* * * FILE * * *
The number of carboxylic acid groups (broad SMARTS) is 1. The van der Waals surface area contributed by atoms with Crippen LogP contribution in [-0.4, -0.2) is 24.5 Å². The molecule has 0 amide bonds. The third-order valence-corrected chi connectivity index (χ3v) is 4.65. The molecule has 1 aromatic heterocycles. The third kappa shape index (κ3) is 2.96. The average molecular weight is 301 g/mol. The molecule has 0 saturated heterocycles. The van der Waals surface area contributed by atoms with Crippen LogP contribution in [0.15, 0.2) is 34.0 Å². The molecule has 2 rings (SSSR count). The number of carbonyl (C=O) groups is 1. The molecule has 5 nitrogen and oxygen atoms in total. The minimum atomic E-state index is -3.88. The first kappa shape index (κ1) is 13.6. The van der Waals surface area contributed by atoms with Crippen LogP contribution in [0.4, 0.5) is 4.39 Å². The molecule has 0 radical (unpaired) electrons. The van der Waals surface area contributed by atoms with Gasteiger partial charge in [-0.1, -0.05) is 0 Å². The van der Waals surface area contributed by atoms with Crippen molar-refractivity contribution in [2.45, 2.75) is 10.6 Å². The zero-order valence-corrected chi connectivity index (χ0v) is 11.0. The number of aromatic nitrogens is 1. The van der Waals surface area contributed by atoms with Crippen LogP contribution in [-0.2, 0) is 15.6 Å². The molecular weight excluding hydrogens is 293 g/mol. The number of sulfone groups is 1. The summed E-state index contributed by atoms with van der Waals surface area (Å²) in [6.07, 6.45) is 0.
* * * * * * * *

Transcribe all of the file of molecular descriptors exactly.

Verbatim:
The number of carboxylic acid groups (broad SMARTS) is 1. The van der Waals surface area contributed by atoms with Crippen LogP contribution in [-0.4, -0.2) is 24.5 Å². The molecule has 0 amide bonds. The third-order valence-corrected chi connectivity index (χ3v) is 4.65. The molecule has 1 aromatic heterocycles. The third kappa shape index (κ3) is 2.96. The average molecular weight is 301 g/mol. The molecule has 0 saturated heterocycles. The van der Waals surface area contributed by atoms with Crippen LogP contribution in [0.15, 0.2) is 34.0 Å². The molecule has 2 rings (SSSR count). The number of carbonyl (C=O) groups is 1. The molecule has 5 nitrogen and oxygen atoms in total. The minimum atomic E-state index is -3.88. The first kappa shape index (κ1) is 13.6. The van der Waals surface area contributed by atoms with Crippen LogP contribution in [0.4, 0.5) is 4.39 Å². The molecule has 0 radical (unpaired) electrons. The van der Waals surface area contributed by atoms with Gasteiger partial charge in [-0.1, -0.05) is 0 Å². The van der Waals surface area contributed by atoms with Crippen molar-refractivity contribution in [2.45, 2.75) is 10.6 Å². The zero-order valence-corrected chi connectivity index (χ0v) is 11.0. The number of aromatic nitrogens is 1. The van der Waals surface area contributed by atoms with Crippen LogP contribution in [-0.2, 0) is 15.6 Å². The molecular weight excluding hydrogens is 293 g/mol. The number of sulfone groups is 1. The summed E-state index contributed by atoms with van der Waals surface area (Å²) in [6.07, 6.45) is 0.